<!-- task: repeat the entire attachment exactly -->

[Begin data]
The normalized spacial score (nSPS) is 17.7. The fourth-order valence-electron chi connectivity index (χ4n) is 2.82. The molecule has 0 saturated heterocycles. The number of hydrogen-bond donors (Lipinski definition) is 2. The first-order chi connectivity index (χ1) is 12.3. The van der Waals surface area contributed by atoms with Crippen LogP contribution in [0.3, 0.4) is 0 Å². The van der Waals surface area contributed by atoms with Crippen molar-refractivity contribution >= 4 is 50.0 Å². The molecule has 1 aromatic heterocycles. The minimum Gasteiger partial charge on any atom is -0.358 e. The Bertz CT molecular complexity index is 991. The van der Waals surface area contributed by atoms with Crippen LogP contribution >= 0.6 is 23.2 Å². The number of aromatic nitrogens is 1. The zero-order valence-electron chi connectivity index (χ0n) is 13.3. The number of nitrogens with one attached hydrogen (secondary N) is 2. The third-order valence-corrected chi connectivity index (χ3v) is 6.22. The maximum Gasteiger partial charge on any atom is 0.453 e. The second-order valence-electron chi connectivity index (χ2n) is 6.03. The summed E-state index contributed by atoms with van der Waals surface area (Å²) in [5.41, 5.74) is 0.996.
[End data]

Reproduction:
The normalized spacial score (nSPS) is 17.7. The fourth-order valence-electron chi connectivity index (χ4n) is 2.82. The molecule has 0 saturated heterocycles. The number of hydrogen-bond donors (Lipinski definition) is 2. The first-order chi connectivity index (χ1) is 12.3. The van der Waals surface area contributed by atoms with Crippen LogP contribution in [0.3, 0.4) is 0 Å². The van der Waals surface area contributed by atoms with Crippen molar-refractivity contribution >= 4 is 50.0 Å². The molecule has 1 aromatic heterocycles. The minimum Gasteiger partial charge on any atom is -0.358 e. The Bertz CT molecular complexity index is 991. The van der Waals surface area contributed by atoms with Crippen LogP contribution >= 0.6 is 23.2 Å². The number of aromatic nitrogens is 1. The zero-order valence-electron chi connectivity index (χ0n) is 13.3. The number of nitrogens with one attached hydrogen (secondary N) is 2. The third-order valence-corrected chi connectivity index (χ3v) is 6.22. The maximum Gasteiger partial charge on any atom is 0.453 e. The second-order valence-electron chi connectivity index (χ2n) is 6.03. The summed E-state index contributed by atoms with van der Waals surface area (Å²) in [5.41, 5.74) is 0.996.